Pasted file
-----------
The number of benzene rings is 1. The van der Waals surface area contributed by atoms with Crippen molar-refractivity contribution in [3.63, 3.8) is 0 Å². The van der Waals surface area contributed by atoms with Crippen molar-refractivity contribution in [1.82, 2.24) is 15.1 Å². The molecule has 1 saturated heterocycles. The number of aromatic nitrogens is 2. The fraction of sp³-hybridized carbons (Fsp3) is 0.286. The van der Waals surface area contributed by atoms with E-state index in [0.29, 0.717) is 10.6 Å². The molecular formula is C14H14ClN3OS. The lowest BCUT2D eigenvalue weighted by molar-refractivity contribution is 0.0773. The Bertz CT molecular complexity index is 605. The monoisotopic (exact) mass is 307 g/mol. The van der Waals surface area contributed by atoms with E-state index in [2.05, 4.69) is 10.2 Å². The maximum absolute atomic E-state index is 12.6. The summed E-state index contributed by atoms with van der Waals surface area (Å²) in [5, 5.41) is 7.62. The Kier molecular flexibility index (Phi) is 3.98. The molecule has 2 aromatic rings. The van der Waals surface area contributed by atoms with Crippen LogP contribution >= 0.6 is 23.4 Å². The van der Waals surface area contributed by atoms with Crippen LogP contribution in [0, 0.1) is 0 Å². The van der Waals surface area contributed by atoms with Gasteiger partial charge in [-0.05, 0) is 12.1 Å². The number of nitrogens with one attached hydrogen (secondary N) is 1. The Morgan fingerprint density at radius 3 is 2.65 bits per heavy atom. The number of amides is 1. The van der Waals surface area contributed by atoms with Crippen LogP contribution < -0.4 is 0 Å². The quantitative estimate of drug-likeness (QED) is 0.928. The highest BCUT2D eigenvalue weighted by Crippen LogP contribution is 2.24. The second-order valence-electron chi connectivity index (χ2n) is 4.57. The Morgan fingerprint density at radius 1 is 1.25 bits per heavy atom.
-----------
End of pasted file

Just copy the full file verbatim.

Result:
The number of benzene rings is 1. The van der Waals surface area contributed by atoms with Crippen molar-refractivity contribution in [3.63, 3.8) is 0 Å². The van der Waals surface area contributed by atoms with Crippen molar-refractivity contribution in [1.82, 2.24) is 15.1 Å². The molecule has 1 saturated heterocycles. The number of aromatic nitrogens is 2. The fraction of sp³-hybridized carbons (Fsp3) is 0.286. The van der Waals surface area contributed by atoms with E-state index in [0.29, 0.717) is 10.6 Å². The molecular formula is C14H14ClN3OS. The lowest BCUT2D eigenvalue weighted by molar-refractivity contribution is 0.0773. The Bertz CT molecular complexity index is 605. The monoisotopic (exact) mass is 307 g/mol. The van der Waals surface area contributed by atoms with E-state index in [2.05, 4.69) is 10.2 Å². The maximum absolute atomic E-state index is 12.6. The summed E-state index contributed by atoms with van der Waals surface area (Å²) in [5, 5.41) is 7.62. The Kier molecular flexibility index (Phi) is 3.98. The molecule has 2 aromatic rings. The van der Waals surface area contributed by atoms with Crippen LogP contribution >= 0.6 is 23.4 Å². The van der Waals surface area contributed by atoms with Crippen LogP contribution in [0, 0.1) is 0 Å². The van der Waals surface area contributed by atoms with Gasteiger partial charge in [-0.05, 0) is 12.1 Å². The number of nitrogens with one attached hydrogen (secondary N) is 1. The Morgan fingerprint density at radius 3 is 2.65 bits per heavy atom. The number of amides is 1. The van der Waals surface area contributed by atoms with Crippen LogP contribution < -0.4 is 0 Å². The quantitative estimate of drug-likeness (QED) is 0.928. The highest BCUT2D eigenvalue weighted by Crippen LogP contribution is 2.24. The second-order valence-electron chi connectivity index (χ2n) is 4.57. The Morgan fingerprint density at radius 1 is 1.25 bits per heavy atom.